Snapchat is a popular messaging and picture exchanging application that was created in 2011 by three students at Stanford University named Evan Spiegel, Bobby Murphy, and Reggie Brown. The application was first developed to allow users to message back and forth and to also send photographs that are only available from 1–10 seconds until they are no longer available. The app was an instant hit with social media members and today there are up to 158 million people using snapchat every single day. It is also estimated that Snapchat users are opening the application approximately 18 times per day, which means users are on the app for about 25–30 minutes per day.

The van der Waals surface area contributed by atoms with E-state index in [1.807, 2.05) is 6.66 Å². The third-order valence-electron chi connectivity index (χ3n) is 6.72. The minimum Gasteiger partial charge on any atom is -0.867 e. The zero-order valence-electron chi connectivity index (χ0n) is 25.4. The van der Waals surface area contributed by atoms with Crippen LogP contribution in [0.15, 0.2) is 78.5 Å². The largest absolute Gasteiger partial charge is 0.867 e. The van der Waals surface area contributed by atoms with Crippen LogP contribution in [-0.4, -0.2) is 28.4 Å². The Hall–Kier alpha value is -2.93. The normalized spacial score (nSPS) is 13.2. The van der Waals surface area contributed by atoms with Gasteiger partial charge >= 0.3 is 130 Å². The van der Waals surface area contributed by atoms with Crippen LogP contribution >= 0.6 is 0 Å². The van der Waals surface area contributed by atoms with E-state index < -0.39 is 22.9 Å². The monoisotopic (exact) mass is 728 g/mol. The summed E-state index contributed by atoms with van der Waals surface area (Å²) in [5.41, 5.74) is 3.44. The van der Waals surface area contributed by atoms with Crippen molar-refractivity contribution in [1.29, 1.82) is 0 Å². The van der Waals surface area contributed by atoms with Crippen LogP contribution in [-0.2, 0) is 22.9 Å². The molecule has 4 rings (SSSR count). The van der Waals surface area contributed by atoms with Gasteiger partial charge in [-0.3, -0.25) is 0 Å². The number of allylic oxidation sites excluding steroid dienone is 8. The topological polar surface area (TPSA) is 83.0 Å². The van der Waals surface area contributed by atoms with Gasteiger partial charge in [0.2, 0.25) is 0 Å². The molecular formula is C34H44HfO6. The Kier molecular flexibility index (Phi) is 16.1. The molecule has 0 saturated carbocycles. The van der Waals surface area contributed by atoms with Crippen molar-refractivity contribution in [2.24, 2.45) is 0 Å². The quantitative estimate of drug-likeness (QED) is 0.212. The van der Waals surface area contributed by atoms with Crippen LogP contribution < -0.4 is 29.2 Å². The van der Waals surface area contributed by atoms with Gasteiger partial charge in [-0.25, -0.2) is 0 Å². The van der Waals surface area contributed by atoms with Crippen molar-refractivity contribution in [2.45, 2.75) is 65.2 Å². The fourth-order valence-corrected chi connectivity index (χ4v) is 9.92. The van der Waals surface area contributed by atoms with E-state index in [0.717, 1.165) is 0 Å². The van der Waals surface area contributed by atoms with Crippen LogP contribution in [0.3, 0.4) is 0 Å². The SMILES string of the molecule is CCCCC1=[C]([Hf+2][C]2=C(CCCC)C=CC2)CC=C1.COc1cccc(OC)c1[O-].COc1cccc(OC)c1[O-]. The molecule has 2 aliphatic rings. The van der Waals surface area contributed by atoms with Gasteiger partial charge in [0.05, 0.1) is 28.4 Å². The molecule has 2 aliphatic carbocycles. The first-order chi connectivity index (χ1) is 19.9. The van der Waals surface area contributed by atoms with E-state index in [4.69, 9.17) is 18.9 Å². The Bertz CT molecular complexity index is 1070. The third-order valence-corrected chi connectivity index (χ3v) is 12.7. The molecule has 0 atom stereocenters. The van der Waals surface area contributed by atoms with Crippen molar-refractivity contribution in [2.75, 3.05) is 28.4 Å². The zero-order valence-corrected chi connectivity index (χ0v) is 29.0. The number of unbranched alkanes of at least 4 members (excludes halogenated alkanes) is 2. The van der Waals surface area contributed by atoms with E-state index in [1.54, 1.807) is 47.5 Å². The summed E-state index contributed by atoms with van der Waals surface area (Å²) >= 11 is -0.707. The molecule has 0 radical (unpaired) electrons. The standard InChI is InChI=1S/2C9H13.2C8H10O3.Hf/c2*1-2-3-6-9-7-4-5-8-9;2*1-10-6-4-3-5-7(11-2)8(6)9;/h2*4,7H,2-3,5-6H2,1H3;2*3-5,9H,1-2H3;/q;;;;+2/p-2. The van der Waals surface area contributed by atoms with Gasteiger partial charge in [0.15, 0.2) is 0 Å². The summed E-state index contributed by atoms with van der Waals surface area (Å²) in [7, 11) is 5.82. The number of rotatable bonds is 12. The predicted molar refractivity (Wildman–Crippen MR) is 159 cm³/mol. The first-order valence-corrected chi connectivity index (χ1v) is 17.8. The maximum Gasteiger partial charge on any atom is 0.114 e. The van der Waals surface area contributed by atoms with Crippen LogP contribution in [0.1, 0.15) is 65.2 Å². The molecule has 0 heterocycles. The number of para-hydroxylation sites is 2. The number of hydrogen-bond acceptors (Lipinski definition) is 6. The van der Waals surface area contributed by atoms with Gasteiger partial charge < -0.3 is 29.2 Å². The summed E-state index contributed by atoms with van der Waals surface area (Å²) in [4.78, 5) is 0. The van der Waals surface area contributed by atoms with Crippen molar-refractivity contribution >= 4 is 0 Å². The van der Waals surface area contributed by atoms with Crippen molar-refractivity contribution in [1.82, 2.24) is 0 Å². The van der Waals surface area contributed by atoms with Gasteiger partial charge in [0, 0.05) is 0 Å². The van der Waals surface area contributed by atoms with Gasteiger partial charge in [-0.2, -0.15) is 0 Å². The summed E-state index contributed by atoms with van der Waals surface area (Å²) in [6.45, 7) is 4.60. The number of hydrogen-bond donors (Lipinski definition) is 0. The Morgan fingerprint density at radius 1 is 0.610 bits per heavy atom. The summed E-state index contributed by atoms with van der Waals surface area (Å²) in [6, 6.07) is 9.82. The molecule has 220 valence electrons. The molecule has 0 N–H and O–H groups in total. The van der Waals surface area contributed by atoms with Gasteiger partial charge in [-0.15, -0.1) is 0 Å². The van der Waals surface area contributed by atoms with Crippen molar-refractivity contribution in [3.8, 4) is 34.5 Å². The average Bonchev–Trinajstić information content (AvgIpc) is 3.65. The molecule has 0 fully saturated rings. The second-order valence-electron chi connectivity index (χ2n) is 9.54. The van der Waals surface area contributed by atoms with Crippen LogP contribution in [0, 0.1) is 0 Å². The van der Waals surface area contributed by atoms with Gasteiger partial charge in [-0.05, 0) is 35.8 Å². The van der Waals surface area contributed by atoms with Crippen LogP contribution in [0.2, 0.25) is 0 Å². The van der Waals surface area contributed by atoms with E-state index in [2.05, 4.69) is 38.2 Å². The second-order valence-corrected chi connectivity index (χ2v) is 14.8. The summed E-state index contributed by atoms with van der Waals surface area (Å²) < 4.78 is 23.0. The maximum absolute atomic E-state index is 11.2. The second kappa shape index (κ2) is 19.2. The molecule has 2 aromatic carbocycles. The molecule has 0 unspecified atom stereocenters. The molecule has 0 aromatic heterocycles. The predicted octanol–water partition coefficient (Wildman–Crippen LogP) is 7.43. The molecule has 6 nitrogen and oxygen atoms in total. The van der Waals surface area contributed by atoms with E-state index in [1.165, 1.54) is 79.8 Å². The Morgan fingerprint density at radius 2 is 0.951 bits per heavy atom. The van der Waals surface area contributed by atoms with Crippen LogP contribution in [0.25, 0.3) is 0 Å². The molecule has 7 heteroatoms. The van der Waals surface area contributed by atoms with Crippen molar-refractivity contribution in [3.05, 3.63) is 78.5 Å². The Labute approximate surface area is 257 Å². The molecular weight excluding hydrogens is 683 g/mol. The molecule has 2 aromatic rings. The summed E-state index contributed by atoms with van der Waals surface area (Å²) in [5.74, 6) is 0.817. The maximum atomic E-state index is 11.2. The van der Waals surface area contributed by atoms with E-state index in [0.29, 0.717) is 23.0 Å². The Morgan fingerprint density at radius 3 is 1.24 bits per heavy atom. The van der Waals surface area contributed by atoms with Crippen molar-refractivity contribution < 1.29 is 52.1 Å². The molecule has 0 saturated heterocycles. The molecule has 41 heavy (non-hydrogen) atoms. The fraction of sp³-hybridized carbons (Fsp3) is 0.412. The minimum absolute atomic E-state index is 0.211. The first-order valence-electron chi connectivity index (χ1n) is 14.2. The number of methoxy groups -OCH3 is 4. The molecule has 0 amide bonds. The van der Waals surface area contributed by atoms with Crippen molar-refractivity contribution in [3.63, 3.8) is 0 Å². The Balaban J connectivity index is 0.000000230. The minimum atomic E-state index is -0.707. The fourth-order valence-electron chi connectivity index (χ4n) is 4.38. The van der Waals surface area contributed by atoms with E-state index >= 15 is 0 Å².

Engagement in social media for the purpose of a social media strategy is divided into two parts. The first is proactive, regular posting of new online content. This can be seen through digital photos, digital videos, text, and conversations. It is also represented through sharing of content and information from others via weblinks. The second part is reactive conversations with social media users responding to those who reach out to your social media profiles through commenting or messaging. Traditional media such as TV news shows are limited to one-way interaction with customers or 'push and tell' where only specific information is given to the customer with few or limited mechanisms to obtain customer feedback. Traditional media such as physical newspapers, do give readers the option of sending a letter to the editor. Though, this is a relatively slow process, as the editorial board has to review the letter and decide if it is appropriate for publication. On the other hand, social media is participative and open; Participants are able to instantly share their views on brands, products, and services. Traditional media gave control of message to the marketer, whereas social media shifts the balance to the consumer or citizen.